Each year, in the U.S., about 600 people die from heat-related illnesses, and Paris EMS Director Russell Thrasher offers a few tips on how these can be avoided as temperatures are expected to ramp up over the coming weeks.
Thrasher’s number one recommendation: stay hydrated.
“Always have water on hand when outdoors,” Thrasher said. “Alternate water with Gatorade or other electrolytes.”
Thrasher also recommends taking frequent breaks, dress light and watch what’s consumed.
“It’s important that you take time to rest and get out of the hot weather,” he said. “Take time to acclimate – we didn’t have much of a Spring. Cantaloupe, watermelon, berries, tomatoes, leafy greens – all of these things are nutrition powerhouses.”
Thrasher says to also monitor the weather, use the buddy system, and “never work outside alone.”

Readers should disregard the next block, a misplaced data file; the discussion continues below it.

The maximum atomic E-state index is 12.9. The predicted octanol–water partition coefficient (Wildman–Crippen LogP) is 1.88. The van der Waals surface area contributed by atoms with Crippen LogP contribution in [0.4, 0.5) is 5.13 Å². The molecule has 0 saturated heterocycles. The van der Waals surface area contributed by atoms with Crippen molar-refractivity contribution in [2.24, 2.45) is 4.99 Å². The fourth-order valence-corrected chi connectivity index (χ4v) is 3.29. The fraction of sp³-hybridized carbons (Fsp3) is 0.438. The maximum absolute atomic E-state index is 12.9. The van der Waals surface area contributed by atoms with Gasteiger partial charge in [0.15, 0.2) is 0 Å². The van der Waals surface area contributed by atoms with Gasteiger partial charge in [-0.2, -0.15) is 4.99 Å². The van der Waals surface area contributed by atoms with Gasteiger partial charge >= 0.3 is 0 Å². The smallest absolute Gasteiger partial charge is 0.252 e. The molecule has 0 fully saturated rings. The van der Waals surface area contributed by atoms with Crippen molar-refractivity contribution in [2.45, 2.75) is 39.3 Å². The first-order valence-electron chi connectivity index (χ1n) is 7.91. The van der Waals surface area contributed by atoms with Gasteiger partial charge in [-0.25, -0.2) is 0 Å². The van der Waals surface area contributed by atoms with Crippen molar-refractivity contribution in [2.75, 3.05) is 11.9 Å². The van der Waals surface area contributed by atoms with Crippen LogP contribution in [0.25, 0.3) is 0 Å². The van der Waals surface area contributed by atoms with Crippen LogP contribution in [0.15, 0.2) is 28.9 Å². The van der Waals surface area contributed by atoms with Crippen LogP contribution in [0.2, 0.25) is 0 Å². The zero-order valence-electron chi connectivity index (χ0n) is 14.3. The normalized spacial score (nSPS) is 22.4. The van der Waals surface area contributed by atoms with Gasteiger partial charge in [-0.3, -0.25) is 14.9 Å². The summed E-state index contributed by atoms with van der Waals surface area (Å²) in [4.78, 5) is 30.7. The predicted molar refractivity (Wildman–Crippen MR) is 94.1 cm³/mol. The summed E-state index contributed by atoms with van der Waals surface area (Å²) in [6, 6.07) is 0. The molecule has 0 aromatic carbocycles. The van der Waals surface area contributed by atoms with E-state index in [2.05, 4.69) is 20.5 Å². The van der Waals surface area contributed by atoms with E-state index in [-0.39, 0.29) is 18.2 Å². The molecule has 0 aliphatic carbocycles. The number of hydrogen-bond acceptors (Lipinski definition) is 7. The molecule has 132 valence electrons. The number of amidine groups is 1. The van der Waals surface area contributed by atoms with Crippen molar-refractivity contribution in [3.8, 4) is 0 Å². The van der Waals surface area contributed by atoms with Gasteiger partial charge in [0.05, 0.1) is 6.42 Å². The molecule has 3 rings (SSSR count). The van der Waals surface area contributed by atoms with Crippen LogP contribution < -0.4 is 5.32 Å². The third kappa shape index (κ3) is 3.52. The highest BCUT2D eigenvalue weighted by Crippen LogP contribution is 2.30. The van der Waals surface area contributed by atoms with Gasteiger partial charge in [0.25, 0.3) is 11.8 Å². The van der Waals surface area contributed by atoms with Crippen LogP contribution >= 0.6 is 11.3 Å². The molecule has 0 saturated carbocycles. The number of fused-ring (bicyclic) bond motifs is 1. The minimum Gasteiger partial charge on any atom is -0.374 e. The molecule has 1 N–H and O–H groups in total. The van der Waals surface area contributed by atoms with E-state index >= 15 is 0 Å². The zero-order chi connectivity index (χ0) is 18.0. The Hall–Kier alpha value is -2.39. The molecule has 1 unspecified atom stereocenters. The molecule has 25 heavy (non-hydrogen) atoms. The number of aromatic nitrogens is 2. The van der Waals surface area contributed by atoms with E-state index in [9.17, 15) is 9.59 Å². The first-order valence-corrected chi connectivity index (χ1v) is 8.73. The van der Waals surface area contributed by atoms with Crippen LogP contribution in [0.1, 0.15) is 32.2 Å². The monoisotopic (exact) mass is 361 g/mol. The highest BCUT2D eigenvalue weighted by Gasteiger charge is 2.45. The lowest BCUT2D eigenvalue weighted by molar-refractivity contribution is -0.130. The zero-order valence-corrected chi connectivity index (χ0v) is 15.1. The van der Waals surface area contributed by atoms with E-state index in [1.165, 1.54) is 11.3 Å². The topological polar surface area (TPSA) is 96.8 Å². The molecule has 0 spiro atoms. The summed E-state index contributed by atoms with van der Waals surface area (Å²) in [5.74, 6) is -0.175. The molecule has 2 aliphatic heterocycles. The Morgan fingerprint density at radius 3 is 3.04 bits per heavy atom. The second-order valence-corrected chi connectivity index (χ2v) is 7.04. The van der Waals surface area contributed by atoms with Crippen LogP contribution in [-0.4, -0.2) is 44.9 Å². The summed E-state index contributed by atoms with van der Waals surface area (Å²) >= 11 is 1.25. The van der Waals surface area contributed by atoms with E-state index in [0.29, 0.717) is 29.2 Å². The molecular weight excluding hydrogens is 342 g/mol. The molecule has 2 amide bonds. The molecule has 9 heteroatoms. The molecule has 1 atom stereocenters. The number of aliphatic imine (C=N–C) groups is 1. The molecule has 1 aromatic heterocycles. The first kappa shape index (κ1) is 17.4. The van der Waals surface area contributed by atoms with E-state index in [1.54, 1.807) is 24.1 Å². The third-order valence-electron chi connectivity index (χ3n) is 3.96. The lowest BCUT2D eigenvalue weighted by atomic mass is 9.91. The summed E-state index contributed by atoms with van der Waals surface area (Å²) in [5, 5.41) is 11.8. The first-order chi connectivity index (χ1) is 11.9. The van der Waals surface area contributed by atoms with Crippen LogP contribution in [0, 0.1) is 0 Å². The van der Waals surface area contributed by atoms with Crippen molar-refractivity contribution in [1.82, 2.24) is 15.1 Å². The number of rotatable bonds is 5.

“When the heat index tops 105, it’s time to slow down or work inside,” he said.
Signs Thrasher offers to look for to tell if someone is potentially overheating:
- Cool, moist skin with goosebumps when in the heat.
- Heavy sweating.
- Faintness, Dizziness, Fatigue.
- Weak, rapid pulse.
- Low blood pressure upon standing.
- Muscle cramps.
“Stop working, go inside where cool air is moving – even if it means walking around Wal-Mart for a while,” Thrasher said in reference to cooling off.
Potential signs fo a heatstroke include:
- Fever over 104°F
- Red, hot, DRY skin.
- Rapid, shallow breathing.
- Rapid, weak pulse.
- Irrational behavior, Extreme confusion.
- Seizures and/or Loss of consciousness.
“Tell your co-workers or family to call 9-1-1 – you need cool IV Fluid,” he said.